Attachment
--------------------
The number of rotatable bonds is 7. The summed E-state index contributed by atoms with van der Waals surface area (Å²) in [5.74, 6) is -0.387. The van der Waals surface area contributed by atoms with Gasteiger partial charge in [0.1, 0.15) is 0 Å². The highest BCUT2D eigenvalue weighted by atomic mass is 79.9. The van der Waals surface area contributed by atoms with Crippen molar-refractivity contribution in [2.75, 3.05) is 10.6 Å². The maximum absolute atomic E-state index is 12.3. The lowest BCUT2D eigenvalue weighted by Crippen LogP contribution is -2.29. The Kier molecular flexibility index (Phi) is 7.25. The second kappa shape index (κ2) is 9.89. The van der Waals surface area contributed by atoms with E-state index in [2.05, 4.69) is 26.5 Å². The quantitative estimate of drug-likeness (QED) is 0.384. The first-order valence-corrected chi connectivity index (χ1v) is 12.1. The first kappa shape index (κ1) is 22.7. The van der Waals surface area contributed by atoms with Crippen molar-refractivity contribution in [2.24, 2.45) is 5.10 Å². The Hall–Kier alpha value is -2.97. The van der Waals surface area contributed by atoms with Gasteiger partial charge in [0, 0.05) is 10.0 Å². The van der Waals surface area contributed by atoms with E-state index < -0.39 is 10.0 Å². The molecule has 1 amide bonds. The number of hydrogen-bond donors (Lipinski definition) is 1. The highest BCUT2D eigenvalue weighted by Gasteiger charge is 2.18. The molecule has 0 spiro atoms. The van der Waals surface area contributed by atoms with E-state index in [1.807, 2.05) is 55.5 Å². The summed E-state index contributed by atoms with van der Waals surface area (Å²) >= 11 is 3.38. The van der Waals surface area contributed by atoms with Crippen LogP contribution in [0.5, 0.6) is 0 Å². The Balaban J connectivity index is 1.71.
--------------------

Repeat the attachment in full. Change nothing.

The number of rotatable bonds is 7. The summed E-state index contributed by atoms with van der Waals surface area (Å²) in [5.74, 6) is -0.387. The van der Waals surface area contributed by atoms with Gasteiger partial charge in [0.1, 0.15) is 0 Å². The highest BCUT2D eigenvalue weighted by atomic mass is 79.9. The van der Waals surface area contributed by atoms with Crippen molar-refractivity contribution in [2.75, 3.05) is 10.6 Å². The maximum absolute atomic E-state index is 12.3. The lowest BCUT2D eigenvalue weighted by Crippen LogP contribution is -2.29. The Kier molecular flexibility index (Phi) is 7.25. The second kappa shape index (κ2) is 9.89. The van der Waals surface area contributed by atoms with E-state index in [2.05, 4.69) is 26.5 Å². The quantitative estimate of drug-likeness (QED) is 0.384. The first-order valence-corrected chi connectivity index (χ1v) is 12.1. The first kappa shape index (κ1) is 22.7. The van der Waals surface area contributed by atoms with Crippen molar-refractivity contribution in [2.24, 2.45) is 5.10 Å². The Hall–Kier alpha value is -2.97. The van der Waals surface area contributed by atoms with Gasteiger partial charge in [0, 0.05) is 10.0 Å². The van der Waals surface area contributed by atoms with E-state index < -0.39 is 10.0 Å². The molecule has 1 amide bonds. The number of hydrogen-bond donors (Lipinski definition) is 1. The highest BCUT2D eigenvalue weighted by Gasteiger charge is 2.18. The molecule has 0 spiro atoms. The van der Waals surface area contributed by atoms with E-state index in [1.807, 2.05) is 55.5 Å². The summed E-state index contributed by atoms with van der Waals surface area (Å²) >= 11 is 3.38. The van der Waals surface area contributed by atoms with Crippen LogP contribution in [0.5, 0.6) is 0 Å². The Balaban J connectivity index is 1.71.